• Influence: The next sphere contains life areas over which we have some or limited control. This may include family members’ decisions during the pandemic. Yes, you can give advice but you cannot decide for them what they can do. Therefore, it is not helpful to devote time to these activities that cause you stress.
  • Everything Else: The final area. This includes the governmental decisions affecting health, safety and the economy. We have very little direct control over these areas on a global basis. It is best not to fixate on these areas of life because it lowers our feeling of comfort and increases our stress level. Focus on what you can affect, not what you can’t.

No matter the method of controlling your stress levels, whether millennial or older, it is important to keep the majority of your focus on yourself and those things you can control. Expend very little, if any, energy on the things you cannot. 

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Relief is on the Way!

These are truly unprecedented times for us as Americans! As businesses deal with the disruption, the U.S. Treasury has designed a few programs to help our citizens with relief. This article will be part one of a two-part series on the various methods and programs for individuals and businesses to seek relief. We will focus on individual relief provisions in this first article.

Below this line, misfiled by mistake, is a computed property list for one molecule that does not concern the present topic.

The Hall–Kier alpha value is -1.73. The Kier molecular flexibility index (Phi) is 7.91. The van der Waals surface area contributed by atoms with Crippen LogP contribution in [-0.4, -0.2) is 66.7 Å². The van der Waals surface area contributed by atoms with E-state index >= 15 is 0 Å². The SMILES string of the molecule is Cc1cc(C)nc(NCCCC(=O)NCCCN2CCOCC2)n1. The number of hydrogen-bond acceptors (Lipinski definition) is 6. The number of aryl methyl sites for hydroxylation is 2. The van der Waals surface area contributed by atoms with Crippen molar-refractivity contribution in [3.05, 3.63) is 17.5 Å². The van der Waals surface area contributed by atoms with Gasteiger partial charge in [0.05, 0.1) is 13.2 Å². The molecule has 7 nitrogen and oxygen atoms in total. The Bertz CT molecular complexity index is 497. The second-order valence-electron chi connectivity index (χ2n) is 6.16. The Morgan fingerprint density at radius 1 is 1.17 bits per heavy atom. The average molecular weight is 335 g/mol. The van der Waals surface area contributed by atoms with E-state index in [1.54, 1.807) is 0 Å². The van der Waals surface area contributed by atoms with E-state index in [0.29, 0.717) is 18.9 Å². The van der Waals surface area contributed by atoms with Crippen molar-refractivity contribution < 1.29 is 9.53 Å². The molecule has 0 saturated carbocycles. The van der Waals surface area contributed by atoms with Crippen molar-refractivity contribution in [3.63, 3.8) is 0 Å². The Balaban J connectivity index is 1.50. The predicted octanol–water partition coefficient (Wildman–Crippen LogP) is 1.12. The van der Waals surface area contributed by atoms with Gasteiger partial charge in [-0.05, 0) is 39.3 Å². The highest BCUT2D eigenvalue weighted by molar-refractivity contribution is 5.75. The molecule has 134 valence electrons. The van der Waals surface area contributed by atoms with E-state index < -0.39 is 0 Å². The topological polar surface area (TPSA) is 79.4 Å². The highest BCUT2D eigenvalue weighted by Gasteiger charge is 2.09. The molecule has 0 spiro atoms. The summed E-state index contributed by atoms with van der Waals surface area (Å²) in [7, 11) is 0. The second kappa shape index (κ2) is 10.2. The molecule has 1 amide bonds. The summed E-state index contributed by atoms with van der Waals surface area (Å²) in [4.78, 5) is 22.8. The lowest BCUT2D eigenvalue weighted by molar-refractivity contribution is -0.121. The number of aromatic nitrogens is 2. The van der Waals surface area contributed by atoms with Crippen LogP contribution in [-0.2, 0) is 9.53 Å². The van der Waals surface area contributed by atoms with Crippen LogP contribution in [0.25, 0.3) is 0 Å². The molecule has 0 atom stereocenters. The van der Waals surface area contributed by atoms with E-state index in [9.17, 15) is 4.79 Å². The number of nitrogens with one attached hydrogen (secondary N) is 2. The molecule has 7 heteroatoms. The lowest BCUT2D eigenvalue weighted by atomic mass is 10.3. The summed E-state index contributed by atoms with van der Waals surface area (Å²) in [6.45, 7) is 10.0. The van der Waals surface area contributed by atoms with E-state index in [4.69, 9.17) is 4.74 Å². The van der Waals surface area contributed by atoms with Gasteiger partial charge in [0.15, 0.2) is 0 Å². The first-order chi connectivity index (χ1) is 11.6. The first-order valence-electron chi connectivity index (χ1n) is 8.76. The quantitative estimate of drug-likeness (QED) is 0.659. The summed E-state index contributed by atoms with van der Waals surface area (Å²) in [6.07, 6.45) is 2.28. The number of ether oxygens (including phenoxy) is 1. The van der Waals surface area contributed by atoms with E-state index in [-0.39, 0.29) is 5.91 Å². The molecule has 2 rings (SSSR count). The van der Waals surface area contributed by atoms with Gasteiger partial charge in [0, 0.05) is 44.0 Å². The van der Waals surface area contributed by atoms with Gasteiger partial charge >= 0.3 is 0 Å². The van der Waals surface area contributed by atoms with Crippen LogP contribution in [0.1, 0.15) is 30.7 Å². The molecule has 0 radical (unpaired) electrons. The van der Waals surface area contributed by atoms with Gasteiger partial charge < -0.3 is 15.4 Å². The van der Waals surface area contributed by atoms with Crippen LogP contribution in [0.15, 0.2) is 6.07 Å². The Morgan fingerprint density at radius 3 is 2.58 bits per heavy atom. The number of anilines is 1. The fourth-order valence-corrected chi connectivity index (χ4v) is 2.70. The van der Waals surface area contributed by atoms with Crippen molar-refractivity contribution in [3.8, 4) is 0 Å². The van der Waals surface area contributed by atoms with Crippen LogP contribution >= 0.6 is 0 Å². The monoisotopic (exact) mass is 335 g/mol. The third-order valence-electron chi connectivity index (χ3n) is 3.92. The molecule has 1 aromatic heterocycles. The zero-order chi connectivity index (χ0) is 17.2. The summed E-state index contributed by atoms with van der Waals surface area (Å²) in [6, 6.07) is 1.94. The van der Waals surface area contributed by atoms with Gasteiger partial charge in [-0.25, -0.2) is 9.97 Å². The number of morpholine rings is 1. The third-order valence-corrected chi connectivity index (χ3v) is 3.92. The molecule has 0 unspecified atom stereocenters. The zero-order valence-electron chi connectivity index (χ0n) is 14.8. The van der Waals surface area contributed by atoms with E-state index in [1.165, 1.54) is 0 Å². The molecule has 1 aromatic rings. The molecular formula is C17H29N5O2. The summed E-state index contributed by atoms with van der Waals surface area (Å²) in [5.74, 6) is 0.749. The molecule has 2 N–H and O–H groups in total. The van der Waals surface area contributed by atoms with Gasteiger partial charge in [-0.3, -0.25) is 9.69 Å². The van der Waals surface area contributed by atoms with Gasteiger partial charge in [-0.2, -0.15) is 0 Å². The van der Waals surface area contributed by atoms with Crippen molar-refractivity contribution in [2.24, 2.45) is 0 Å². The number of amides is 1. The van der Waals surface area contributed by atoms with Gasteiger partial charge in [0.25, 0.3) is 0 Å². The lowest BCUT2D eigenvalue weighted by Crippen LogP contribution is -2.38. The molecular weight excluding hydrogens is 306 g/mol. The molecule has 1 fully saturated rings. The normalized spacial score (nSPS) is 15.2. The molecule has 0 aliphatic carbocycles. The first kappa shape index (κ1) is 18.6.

No doubt that you have heard many acronyms and strange titles assigned to laws passed by Congress but this one may be the most unique. CARES Act is the short name for the Caronavirus Aid, Relief and Economic Security Act. Whew! That is a mouthful. The primary purpose of this bill is to enhance our economy by infusing capital into the hands of citizens and businesses to continue to weather this difficulty. President Trump signed the bill into law on March 27, 2020.

Many of you will be receiving a stimulus check in the amount of $1,200 for each individual and $500 for each child under the age of 17. To receive these funds, you must have filed a tax return for 2018. If you haven’t filed a return for 2018, it is highly recommended that you do so promptly to qualify for this nontaxable benefit payment. For those who filed their 2019 returns before the pandemic worsened in the United States, your 2019 return will be utilized for purposes of qualifying for the stimulus benefit payment.